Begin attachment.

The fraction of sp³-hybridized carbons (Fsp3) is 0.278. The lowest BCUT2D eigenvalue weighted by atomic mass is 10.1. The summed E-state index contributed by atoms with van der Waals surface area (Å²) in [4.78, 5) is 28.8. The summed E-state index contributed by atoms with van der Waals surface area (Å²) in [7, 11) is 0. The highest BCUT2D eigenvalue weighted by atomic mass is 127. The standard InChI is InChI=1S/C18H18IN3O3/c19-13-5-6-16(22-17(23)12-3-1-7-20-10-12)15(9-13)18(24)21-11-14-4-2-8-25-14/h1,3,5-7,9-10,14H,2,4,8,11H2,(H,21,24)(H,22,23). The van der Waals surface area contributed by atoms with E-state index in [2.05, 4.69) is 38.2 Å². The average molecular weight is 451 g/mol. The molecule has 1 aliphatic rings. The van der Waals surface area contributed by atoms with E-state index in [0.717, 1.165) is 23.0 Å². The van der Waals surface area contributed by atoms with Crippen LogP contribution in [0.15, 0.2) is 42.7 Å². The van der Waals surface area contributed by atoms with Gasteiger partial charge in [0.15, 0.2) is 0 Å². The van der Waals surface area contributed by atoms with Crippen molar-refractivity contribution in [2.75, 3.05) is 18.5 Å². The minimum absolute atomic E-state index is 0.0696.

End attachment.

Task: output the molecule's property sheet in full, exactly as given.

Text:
The fraction of sp³-hybridized carbons (Fsp3) is 0.278. The lowest BCUT2D eigenvalue weighted by atomic mass is 10.1. The summed E-state index contributed by atoms with van der Waals surface area (Å²) in [4.78, 5) is 28.8. The summed E-state index contributed by atoms with van der Waals surface area (Å²) in [7, 11) is 0. The highest BCUT2D eigenvalue weighted by atomic mass is 127. The standard InChI is InChI=1S/C18H18IN3O3/c19-13-5-6-16(22-17(23)12-3-1-7-20-10-12)15(9-13)18(24)21-11-14-4-2-8-25-14/h1,3,5-7,9-10,14H,2,4,8,11H2,(H,21,24)(H,22,23). The van der Waals surface area contributed by atoms with E-state index in [2.05, 4.69) is 38.2 Å². The average molecular weight is 451 g/mol. The molecule has 1 aliphatic rings. The van der Waals surface area contributed by atoms with E-state index in [0.717, 1.165) is 23.0 Å². The van der Waals surface area contributed by atoms with Crippen LogP contribution in [0.15, 0.2) is 42.7 Å². The van der Waals surface area contributed by atoms with Gasteiger partial charge in [0.15, 0.2) is 0 Å². The van der Waals surface area contributed by atoms with Crippen molar-refractivity contribution in [2.75, 3.05) is 18.5 Å². The minimum absolute atomic E-state index is 0.0696.